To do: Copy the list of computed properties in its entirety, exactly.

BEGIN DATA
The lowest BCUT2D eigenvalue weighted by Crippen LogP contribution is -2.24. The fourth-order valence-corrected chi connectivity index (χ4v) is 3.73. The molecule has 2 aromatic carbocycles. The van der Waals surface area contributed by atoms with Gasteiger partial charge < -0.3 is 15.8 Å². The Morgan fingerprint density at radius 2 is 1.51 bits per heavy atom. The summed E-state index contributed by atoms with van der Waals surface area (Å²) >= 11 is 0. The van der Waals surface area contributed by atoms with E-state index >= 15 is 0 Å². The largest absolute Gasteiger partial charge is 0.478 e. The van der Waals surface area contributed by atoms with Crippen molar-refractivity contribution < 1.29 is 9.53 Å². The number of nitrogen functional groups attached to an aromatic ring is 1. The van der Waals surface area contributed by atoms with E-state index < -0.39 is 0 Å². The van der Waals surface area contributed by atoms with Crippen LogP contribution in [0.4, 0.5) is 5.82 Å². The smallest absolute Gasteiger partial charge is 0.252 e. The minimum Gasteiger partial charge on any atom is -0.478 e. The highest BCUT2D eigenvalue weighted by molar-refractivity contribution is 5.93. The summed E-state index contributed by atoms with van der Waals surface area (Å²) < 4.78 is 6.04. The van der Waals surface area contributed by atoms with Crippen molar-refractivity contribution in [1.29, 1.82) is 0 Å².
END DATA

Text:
The lowest BCUT2D eigenvalue weighted by Crippen LogP contribution is -2.24. The fourth-order valence-corrected chi connectivity index (χ4v) is 3.73. The molecule has 2 aromatic carbocycles. The van der Waals surface area contributed by atoms with Gasteiger partial charge < -0.3 is 15.8 Å². The Morgan fingerprint density at radius 2 is 1.51 bits per heavy atom. The summed E-state index contributed by atoms with van der Waals surface area (Å²) >= 11 is 0. The van der Waals surface area contributed by atoms with E-state index >= 15 is 0 Å². The largest absolute Gasteiger partial charge is 0.478 e. The van der Waals surface area contributed by atoms with Crippen molar-refractivity contribution < 1.29 is 9.53 Å². The number of nitrogen functional groups attached to an aromatic ring is 1. The van der Waals surface area contributed by atoms with E-state index < -0.39 is 0 Å². The van der Waals surface area contributed by atoms with Crippen LogP contribution in [0.4, 0.5) is 5.82 Å². The smallest absolute Gasteiger partial charge is 0.252 e. The minimum Gasteiger partial charge on any atom is -0.478 e. The highest BCUT2D eigenvalue weighted by molar-refractivity contribution is 5.93. The summed E-state index contributed by atoms with van der Waals surface area (Å²) < 4.78 is 6.04. The van der Waals surface area contributed by atoms with Crippen molar-refractivity contribution in [1.29, 1.82) is 0 Å².